# Implement particle based water simulation in Unity (II: start shading)

# preface

Recently, the author is studying Unity's programmable rendering pipeline. Please refer to the article address Later projects should be expanded based on the rendering pipeline.

At the same time, this article is based on This article The Unity implementation of is just a reference for implementation.

Because there will be terrible Overdraw when simulating particles, it is actually a little extravagant to run in real time in the game, but if it is only used as a fixed fluid simulation in the game and does not need to change the effect of the scene, it can still achieve a good effect through customization.

However, this paper is still a real-time simulation, which is not well realized in some details, such as the effect realization after the liquid collides with the object, because the realization of more physical particles is too extravagant, so it is only a simple implementation. If you want a better effect, you can customize it yourself.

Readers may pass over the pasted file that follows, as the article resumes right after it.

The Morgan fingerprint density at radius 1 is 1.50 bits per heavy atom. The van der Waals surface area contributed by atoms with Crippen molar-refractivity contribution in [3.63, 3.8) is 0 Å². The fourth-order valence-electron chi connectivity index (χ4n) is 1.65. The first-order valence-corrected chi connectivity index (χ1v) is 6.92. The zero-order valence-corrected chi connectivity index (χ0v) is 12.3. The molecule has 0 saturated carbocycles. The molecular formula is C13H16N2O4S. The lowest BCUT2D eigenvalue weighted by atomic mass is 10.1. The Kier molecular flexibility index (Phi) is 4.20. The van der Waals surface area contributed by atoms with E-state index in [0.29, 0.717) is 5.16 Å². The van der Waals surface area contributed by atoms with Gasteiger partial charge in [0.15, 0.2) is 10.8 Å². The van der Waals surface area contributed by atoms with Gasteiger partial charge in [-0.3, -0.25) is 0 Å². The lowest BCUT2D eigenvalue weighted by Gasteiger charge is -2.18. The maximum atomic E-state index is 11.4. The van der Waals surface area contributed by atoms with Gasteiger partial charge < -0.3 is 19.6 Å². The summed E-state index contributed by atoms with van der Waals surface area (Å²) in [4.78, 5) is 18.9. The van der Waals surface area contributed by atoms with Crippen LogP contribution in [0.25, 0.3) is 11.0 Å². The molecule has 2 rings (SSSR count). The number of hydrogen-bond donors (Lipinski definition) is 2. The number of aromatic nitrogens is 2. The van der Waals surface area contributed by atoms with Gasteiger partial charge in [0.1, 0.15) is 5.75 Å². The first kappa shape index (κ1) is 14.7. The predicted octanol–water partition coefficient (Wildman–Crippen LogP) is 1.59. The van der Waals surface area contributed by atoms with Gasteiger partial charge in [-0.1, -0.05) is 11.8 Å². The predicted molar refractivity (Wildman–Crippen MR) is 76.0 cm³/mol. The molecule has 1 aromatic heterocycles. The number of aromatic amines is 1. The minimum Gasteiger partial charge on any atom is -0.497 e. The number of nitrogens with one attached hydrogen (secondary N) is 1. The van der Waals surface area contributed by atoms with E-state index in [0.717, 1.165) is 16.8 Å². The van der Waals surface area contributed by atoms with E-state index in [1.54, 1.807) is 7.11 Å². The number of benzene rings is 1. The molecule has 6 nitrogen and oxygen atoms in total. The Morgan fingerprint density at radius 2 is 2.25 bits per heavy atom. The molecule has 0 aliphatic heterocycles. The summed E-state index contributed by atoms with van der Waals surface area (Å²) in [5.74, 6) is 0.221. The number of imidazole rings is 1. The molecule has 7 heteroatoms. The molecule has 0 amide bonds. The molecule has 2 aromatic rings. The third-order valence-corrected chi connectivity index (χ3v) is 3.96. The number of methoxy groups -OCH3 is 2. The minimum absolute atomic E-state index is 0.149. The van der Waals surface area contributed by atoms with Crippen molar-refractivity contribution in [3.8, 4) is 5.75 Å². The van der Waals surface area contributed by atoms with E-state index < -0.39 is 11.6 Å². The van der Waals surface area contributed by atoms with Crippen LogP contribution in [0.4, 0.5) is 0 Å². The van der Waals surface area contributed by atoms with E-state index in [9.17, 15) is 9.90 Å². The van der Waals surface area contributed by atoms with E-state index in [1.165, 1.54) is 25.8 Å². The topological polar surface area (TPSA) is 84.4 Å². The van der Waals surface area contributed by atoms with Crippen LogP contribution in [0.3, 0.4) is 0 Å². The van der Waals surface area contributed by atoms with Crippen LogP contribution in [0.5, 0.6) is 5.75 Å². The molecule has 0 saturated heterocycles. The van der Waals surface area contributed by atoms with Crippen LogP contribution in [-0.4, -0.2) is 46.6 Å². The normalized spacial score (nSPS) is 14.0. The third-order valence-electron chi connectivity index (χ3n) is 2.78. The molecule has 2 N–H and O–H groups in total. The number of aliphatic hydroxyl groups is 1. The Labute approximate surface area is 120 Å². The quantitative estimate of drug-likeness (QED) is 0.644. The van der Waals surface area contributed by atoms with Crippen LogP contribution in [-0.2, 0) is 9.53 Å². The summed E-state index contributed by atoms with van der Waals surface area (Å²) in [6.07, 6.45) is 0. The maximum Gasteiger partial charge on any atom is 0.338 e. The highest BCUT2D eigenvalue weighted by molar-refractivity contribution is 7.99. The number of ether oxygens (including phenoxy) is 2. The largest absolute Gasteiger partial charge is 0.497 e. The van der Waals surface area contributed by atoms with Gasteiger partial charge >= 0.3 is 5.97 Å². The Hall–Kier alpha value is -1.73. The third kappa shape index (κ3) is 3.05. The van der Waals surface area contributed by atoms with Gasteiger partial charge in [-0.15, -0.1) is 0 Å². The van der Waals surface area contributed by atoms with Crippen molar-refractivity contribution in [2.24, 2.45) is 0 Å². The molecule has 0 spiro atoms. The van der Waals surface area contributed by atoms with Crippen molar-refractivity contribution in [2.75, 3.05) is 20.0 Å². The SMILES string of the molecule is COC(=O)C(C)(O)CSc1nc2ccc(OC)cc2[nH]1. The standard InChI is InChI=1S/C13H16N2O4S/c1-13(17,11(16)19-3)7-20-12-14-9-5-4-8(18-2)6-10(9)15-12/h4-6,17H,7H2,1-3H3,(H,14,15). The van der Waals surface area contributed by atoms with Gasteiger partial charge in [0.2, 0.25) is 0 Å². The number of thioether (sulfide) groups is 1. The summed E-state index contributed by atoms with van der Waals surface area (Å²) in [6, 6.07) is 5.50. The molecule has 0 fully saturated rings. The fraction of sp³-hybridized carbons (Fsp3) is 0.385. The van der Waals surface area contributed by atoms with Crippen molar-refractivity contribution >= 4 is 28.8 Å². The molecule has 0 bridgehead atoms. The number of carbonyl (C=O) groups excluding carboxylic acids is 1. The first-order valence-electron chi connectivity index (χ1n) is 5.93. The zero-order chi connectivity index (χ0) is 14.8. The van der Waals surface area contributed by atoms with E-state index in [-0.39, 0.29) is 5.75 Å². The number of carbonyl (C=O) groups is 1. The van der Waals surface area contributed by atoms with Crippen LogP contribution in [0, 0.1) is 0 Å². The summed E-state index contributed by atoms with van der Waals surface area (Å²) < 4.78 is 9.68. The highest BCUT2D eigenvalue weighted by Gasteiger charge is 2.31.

At the same time, the data refresh of the physical frame is replaced by a real-time frame, so that the liquid ejection is more continuous. At the same time, the first cycle is deleted, and instead of a cycle, wait until the refresh is not possible, because this cycle will cause the number of frames to become very unstable. The effect after the update is as follows:

Implement spray effects in custom render routes

# 1, Generate vertex

Particles are generated by the vertices generated by surface subdivision, that is, in my This article It is generated in the format of generating particles. At the same time, all the vertices of the generated particles are processed in one file, making the whole more modular, unlike putting the whole process in one file at the beginning.